I’ve heard so many stories and jokes surrounding the indecisiveness of the majorless first-year, those lost liberal-artsers who constantly change their interests, take courses from every department possible, and woefully declare the hopelessness of their future. The good news is that all of these confused first-years eventually find something they love or something at which they excel and have perfectly normal and successful futures. Nonetheless, that wasn’t exactly my story.
I’d known for years that I wanted to be a music major. I’d auditioned for conservatories before deciding (partially through reflection and partially through botched auditions) that that environment wasn’t for me and that I’m a liberal-arts gal. I play piano and oboe, and I’ve fluctuated wildly in the degree of closeness I feel to each instrument. Every time it came down to it, though, I enjoyed playing. I tried to see myself as a performer. I also liked composing, and I’d done some of that and some pretty serious songwriting endeavors (three recorded piano-voice albums!) in high school.
I looked forward to College, where things are Different and you are a Motivated Student.
First-Year Eron wanted to major in music as much as I do now. She also wanted to major in math. Her experiences dual-enrolling in Calculus I and II had led her to a burning enthusiasm for math. FYE felt confident in her plans, remembering only distantly the information session where they’d mentioned the huge percentage of students that change their plans. She joined the band (and later the orchestra), signed up for lessons, and took music and math courses. She also took French (continuing from high school) and a few other courses of exploratory interest.
Rising-Sophomore Eron felt less excited about math despite doing well. She was enamored by her French courses and signed up for elementary Chinese on top of them. If she liked languages better than math, why major in math? Sophomore Eron decided she was just a music major, but bad things were happening in the music world. She hadn’t composed anything outside of class. She couldn’t make herself practice, dreaded lessons, and didn’t see any improvement. She felt as if there was no chance of her becoming a competent performer or composer, and was increasingly certain she didn’t want to be either. Music history was interesting enough without being interesting enough. What was left to love about music? Halfway through the year, Sophomore Eron decided to take a break from piano lessons. Also halfway through the year, Sophomore Eron declared her music major, feeling more confused than ever.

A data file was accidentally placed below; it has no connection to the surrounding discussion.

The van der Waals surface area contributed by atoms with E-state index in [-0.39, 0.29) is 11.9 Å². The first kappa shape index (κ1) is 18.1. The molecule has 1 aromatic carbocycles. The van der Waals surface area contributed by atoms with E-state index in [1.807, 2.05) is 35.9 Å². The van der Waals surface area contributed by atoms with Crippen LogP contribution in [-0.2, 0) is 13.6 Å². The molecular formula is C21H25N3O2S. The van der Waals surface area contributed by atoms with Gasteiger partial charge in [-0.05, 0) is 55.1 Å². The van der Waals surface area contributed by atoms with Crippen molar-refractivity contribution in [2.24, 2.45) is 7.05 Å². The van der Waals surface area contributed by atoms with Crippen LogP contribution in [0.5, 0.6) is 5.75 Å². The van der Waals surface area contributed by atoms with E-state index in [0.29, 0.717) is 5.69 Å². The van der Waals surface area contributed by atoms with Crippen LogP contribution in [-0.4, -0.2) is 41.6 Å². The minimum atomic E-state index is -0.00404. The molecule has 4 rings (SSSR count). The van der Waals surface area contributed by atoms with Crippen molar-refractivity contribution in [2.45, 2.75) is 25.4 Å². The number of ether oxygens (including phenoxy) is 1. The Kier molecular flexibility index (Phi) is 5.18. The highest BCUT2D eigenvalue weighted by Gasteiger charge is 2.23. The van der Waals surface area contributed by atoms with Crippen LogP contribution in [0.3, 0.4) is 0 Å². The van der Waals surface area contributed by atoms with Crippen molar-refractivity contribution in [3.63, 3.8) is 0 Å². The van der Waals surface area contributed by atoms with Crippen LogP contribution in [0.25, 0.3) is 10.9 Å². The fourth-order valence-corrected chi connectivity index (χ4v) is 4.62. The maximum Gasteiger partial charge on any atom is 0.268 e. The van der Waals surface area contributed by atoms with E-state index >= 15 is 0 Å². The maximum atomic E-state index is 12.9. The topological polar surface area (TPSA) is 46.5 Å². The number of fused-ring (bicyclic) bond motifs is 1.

Just when Sophomore Eron would probably have given up and become a Jedi Studies major, Music Theory III happened. Theory III was undoubtedly the class High-School, First-Year and Sophomore Erons had been waiting for. There was only one meeting of the class where her mind did not completely explode from intellectual joy (she kept track). She got really excited about model composition, reductive analysis, 19th century music, and eventually the final paper. She made a passing comment to her theory lab professor about how she liked theory but wasn’t sure she really wanted to be a composer. Her professor proposed the really obvious solution: “Why don’t you just do theory, then?”
I can do that??? Sophomore Eron was so happy. Music theory! My love was music theory!
I wanted to write hundreds of papers on hundreds of pieces. I wanted to take a whole course on every topic we covered in class. I wanted to tell everyone about all the amazing things happening in music that was 150 years old. By the time Sophomore Eron became Rising-Junior Eron, I went from “why am I a music major and what am I doing” to “my dream is to attend graduate school and pursue a profession in academia.” Junior Eron (that’s me!) returned to piano lessons with less pressure, happily welcoming back her old friend.
Now, I’m planning an independent study and a SURP for the spring semester and summer, narrowing down my research interests, and enjoying my nightly ensemble rehearsals. I always knew I wanted to major in music — I guess now I just know why.